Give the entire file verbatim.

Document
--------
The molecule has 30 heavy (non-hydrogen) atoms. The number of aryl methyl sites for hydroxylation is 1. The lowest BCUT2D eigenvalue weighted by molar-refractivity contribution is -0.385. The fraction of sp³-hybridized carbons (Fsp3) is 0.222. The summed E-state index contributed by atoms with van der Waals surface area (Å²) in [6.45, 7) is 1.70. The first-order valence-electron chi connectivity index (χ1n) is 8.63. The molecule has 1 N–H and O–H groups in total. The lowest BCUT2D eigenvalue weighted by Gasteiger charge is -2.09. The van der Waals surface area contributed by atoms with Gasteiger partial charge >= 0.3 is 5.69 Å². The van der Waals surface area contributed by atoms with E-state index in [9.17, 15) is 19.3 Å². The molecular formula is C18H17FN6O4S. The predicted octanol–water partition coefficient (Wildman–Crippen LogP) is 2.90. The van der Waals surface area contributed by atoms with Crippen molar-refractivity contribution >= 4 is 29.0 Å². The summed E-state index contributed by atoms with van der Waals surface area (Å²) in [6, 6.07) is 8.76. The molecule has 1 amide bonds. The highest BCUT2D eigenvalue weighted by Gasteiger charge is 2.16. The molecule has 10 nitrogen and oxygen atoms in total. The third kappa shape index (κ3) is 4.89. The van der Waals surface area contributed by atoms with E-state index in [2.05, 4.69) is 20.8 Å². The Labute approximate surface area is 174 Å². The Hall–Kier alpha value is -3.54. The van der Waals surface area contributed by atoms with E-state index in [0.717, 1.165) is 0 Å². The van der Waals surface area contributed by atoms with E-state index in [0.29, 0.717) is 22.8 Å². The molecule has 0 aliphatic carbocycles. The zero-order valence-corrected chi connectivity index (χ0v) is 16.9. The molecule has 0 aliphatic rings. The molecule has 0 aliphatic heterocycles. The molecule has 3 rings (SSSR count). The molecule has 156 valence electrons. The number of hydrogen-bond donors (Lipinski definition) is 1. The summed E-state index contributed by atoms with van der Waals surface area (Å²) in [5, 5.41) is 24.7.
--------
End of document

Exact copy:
The molecule has 30 heavy (non-hydrogen) atoms. The number of aryl methyl sites for hydroxylation is 1. The lowest BCUT2D eigenvalue weighted by molar-refractivity contribution is -0.385. The fraction of sp³-hybridized carbons (Fsp3) is 0.222. The summed E-state index contributed by atoms with van der Waals surface area (Å²) in [6.45, 7) is 1.70. The first-order valence-electron chi connectivity index (χ1n) is 8.63. The molecule has 1 N–H and O–H groups in total. The lowest BCUT2D eigenvalue weighted by Gasteiger charge is -2.09. The van der Waals surface area contributed by atoms with Gasteiger partial charge >= 0.3 is 5.69 Å². The van der Waals surface area contributed by atoms with E-state index in [9.17, 15) is 19.3 Å². The molecular formula is C18H17FN6O4S. The predicted octanol–water partition coefficient (Wildman–Crippen LogP) is 2.90. The van der Waals surface area contributed by atoms with Crippen molar-refractivity contribution >= 4 is 29.0 Å². The summed E-state index contributed by atoms with van der Waals surface area (Å²) in [6, 6.07) is 8.76. The molecule has 1 amide bonds. The highest BCUT2D eigenvalue weighted by Gasteiger charge is 2.16. The molecule has 10 nitrogen and oxygen atoms in total. The third kappa shape index (κ3) is 4.89. The van der Waals surface area contributed by atoms with E-state index in [2.05, 4.69) is 20.8 Å². The Labute approximate surface area is 174 Å². The Hall–Kier alpha value is -3.54. The van der Waals surface area contributed by atoms with E-state index in [0.717, 1.165) is 0 Å². The van der Waals surface area contributed by atoms with E-state index in [0.29, 0.717) is 22.8 Å². The molecule has 0 aliphatic carbocycles. The zero-order valence-corrected chi connectivity index (χ0v) is 16.9. The molecule has 0 aliphatic rings. The molecule has 0 aliphatic heterocycles. The molecule has 3 rings (SSSR count). The molecule has 156 valence electrons. The number of hydrogen-bond donors (Lipinski definition) is 1. The summed E-state index contributed by atoms with van der Waals surface area (Å²) in [5, 5.41) is 24.7.